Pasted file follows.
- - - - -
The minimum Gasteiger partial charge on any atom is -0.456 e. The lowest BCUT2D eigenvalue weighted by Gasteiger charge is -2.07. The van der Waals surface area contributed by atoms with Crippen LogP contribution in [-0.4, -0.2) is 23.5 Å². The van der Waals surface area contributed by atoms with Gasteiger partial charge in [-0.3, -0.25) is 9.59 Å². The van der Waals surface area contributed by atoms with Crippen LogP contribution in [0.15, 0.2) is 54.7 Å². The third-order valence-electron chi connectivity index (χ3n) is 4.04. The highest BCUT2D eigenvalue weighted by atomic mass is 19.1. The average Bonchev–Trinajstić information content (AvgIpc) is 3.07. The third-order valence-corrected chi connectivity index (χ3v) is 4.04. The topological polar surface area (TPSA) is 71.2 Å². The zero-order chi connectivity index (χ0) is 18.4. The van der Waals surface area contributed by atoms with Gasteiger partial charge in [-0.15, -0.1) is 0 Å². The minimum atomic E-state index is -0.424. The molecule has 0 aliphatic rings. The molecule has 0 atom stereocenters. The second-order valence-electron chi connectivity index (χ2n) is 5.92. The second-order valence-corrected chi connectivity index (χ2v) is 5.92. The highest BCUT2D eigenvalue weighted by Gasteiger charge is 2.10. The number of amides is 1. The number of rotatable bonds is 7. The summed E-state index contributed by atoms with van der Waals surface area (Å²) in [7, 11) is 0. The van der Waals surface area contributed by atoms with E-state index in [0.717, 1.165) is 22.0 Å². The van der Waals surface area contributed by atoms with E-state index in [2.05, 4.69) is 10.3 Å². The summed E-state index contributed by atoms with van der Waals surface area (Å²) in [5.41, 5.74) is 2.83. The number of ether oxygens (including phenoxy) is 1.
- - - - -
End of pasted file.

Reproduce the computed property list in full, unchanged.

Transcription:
The minimum Gasteiger partial charge on any atom is -0.456 e. The lowest BCUT2D eigenvalue weighted by Gasteiger charge is -2.07. The van der Waals surface area contributed by atoms with Crippen LogP contribution in [-0.4, -0.2) is 23.5 Å². The van der Waals surface area contributed by atoms with Gasteiger partial charge in [-0.3, -0.25) is 9.59 Å². The van der Waals surface area contributed by atoms with Crippen LogP contribution in [0.15, 0.2) is 54.7 Å². The third-order valence-electron chi connectivity index (χ3n) is 4.04. The highest BCUT2D eigenvalue weighted by atomic mass is 19.1. The average Bonchev–Trinajstić information content (AvgIpc) is 3.07. The third-order valence-corrected chi connectivity index (χ3v) is 4.04. The topological polar surface area (TPSA) is 71.2 Å². The zero-order chi connectivity index (χ0) is 18.4. The van der Waals surface area contributed by atoms with Gasteiger partial charge in [-0.15, -0.1) is 0 Å². The minimum atomic E-state index is -0.424. The molecule has 0 aliphatic rings. The molecule has 0 atom stereocenters. The second-order valence-electron chi connectivity index (χ2n) is 5.92. The second-order valence-corrected chi connectivity index (χ2v) is 5.92. The highest BCUT2D eigenvalue weighted by Gasteiger charge is 2.10. The number of amides is 1. The number of rotatable bonds is 7. The summed E-state index contributed by atoms with van der Waals surface area (Å²) in [7, 11) is 0. The van der Waals surface area contributed by atoms with E-state index in [0.717, 1.165) is 22.0 Å². The van der Waals surface area contributed by atoms with E-state index in [2.05, 4.69) is 10.3 Å². The summed E-state index contributed by atoms with van der Waals surface area (Å²) in [5.41, 5.74) is 2.83. The number of ether oxygens (including phenoxy) is 1.